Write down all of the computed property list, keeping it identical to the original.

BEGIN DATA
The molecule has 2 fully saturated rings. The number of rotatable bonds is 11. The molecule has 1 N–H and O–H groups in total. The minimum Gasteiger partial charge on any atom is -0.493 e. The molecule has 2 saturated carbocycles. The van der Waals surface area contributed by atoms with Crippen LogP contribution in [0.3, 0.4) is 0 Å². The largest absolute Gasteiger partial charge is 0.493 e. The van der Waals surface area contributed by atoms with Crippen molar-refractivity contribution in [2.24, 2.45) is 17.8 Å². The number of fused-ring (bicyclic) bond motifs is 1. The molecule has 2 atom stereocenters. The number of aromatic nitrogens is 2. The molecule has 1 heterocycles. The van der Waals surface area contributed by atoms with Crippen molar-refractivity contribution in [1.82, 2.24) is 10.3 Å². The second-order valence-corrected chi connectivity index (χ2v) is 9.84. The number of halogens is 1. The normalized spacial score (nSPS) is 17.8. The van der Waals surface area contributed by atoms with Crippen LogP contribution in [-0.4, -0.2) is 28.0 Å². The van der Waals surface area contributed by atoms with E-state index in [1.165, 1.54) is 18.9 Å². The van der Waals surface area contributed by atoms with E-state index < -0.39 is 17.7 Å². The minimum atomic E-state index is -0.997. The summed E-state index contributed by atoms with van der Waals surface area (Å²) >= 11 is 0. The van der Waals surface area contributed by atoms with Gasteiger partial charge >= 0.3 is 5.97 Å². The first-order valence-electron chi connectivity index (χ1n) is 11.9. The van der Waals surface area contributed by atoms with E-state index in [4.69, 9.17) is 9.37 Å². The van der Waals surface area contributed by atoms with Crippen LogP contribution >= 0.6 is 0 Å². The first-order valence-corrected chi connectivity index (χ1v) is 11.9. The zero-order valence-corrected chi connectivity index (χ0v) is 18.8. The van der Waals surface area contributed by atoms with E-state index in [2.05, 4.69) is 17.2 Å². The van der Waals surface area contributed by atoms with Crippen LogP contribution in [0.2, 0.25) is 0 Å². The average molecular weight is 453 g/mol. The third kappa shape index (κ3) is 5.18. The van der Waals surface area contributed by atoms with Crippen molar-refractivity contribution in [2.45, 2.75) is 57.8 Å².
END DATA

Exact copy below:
The molecule has 2 fully saturated rings. The number of rotatable bonds is 11. The molecule has 1 N–H and O–H groups in total. The minimum Gasteiger partial charge on any atom is -0.493 e. The molecule has 2 saturated carbocycles. The van der Waals surface area contributed by atoms with Crippen LogP contribution in [0.3, 0.4) is 0 Å². The largest absolute Gasteiger partial charge is 0.493 e. The van der Waals surface area contributed by atoms with Crippen molar-refractivity contribution in [2.24, 2.45) is 17.8 Å². The number of fused-ring (bicyclic) bond motifs is 1. The molecule has 2 atom stereocenters. The number of aromatic nitrogens is 2. The molecule has 1 heterocycles. The van der Waals surface area contributed by atoms with Crippen molar-refractivity contribution in [1.82, 2.24) is 10.3 Å². The second-order valence-corrected chi connectivity index (χ2v) is 9.84. The number of halogens is 1. The normalized spacial score (nSPS) is 17.8. The van der Waals surface area contributed by atoms with Crippen LogP contribution in [-0.4, -0.2) is 28.0 Å². The van der Waals surface area contributed by atoms with E-state index in [1.165, 1.54) is 18.9 Å². The van der Waals surface area contributed by atoms with E-state index < -0.39 is 17.7 Å². The minimum atomic E-state index is -0.997. The summed E-state index contributed by atoms with van der Waals surface area (Å²) >= 11 is 0. The van der Waals surface area contributed by atoms with Gasteiger partial charge >= 0.3 is 5.97 Å². The first-order valence-electron chi connectivity index (χ1n) is 11.9. The van der Waals surface area contributed by atoms with E-state index in [4.69, 9.17) is 9.37 Å². The van der Waals surface area contributed by atoms with Crippen LogP contribution >= 0.6 is 0 Å². The first-order valence-corrected chi connectivity index (χ1v) is 11.9. The zero-order valence-corrected chi connectivity index (χ0v) is 18.8. The van der Waals surface area contributed by atoms with E-state index in [2.05, 4.69) is 17.2 Å². The van der Waals surface area contributed by atoms with Crippen LogP contribution in [0.2, 0.25) is 0 Å². The average molecular weight is 453 g/mol. The third kappa shape index (κ3) is 5.18. The van der Waals surface area contributed by atoms with Crippen molar-refractivity contribution in [2.45, 2.75) is 57.8 Å².